“At first I would have said [I was excited to] see different places, explore new ways of working, but now I would say there is something to be said about making friends that last longer than the year,” said another.
This is the start of a beautiful year.
One month later, as Kanyini prepares to move on to their second city on Remote Year, Chiang Mai, we asked a few Remotes to sum up what the past month has meant to them. They’ve made the most of their time in Kuala Lumpur and have begun to settle into the rhythm of a completely remote lifestyle. That feeling of worry that we mentioned earlier? It’s been replaced with confidence and an addiction to new experiences. Ryan Whitley, a programmer on Remote Year Kanyini, kicks us off:
As I’m writing this my first month in Kuala Lumpur a part of RY Kanyini is coming to a close. It’s been a whirlwind of a month with getting to know my new family for this next year, exploring a completely new city on a completely new continent, not having a heat stroke, planning side trips, and keeping up with the many events that RY plans. Oh, and also maintaining that job mine, that’s so helpfully keeping me on RY. There’s so much going on during RY, and it’s so tempting to do every single thing and then some. But just chill fam, and don’t burn yourself out so early. It’s going to be a long and exciting year, full of things very few people ever experience. Cheers!
Erin An, an entrepreneur on Remote Year Kanyini, provides a bit of perspective:
My perspective changed for good after visiting a refugee family this week. The mother of the household, who cooked the most amazing feast for us, explained that the reason why she had to flee her country was because the Taliban burned her home and the school that she built, for going against their rules. The fact that she had everything taken away for trying to contribute to the education of young women was heartbreaking. After that story, I immediately witnessed my problems shrink.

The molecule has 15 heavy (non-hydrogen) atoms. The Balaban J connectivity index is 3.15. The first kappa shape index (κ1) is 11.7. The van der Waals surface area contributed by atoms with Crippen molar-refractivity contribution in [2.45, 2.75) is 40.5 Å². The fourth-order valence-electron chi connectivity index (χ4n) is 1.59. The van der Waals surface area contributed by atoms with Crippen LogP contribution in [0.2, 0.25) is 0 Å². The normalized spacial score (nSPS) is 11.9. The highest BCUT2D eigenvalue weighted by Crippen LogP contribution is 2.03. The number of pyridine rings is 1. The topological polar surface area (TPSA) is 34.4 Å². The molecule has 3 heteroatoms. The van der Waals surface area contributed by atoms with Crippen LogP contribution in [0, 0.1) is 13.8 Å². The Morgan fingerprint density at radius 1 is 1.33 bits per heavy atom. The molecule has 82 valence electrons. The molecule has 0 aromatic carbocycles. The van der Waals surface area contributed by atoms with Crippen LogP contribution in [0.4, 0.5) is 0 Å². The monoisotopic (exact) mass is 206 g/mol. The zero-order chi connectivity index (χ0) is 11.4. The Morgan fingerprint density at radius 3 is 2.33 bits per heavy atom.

This change in how I view myself in relation to what else is happening in the world is incomparable to any formal education I’ve had in a classroom. If anyone is hesitating about whether Remote Year would be worth it or not in terms of the costs, I would say it’s worth more than anything you can buy.
Finally, Rich Rama, a producer, restaurateur and philanthropist on Remote Year Kanyini, offers his insight and advice for Remotes entering Month One:
A lot of focus on your arrival to the first day of an extremely different life is what to pack for a year of traveling with a bunch of strangers, but to me, the focus should be more about what you’re packing mentally.
There isn’t much you can do to prepare for Remote Year except just jumping in with both feet...that is one common thread amongst everybody. Your new family is just as crazy as you are to embark on this year long adventure without trying it on first.
However, I have three tips for future Remotes after my first month. The first is to start thinking about what your purpose and goals are for the upcoming year. Now, this may change, but coming into this with some sort of idea will help create a mindset for why you plan on participating in Remote Year and act as your first guide into what ultimately becomes your new normal.
My second tip is to come with an open mind. You’ll be traveling to a different country that will likely have a culture very different than where you came from, meeting new people who are very different than your friends from back home, and life as you knew it is flipped upside down. The best way to approach Remote Year is to have an open mind about everything...especially the food!
My last tip is to be genuine. The first month almost feels like your first month of university. Everybody is flying over uncharted territory trying to find their way. If you are your genuine self, it will show and you won’t have to try so hard to make new friends. Being your genuine self will act as a magnet to others who are also genuine. You are traveling with this new crew for a year. You have a full year to get to know your family. Take your time. There is no reason to try so hard to make an immediate impression. Definitely play the long game.
We couldn’t have said it better ourselves, Rich.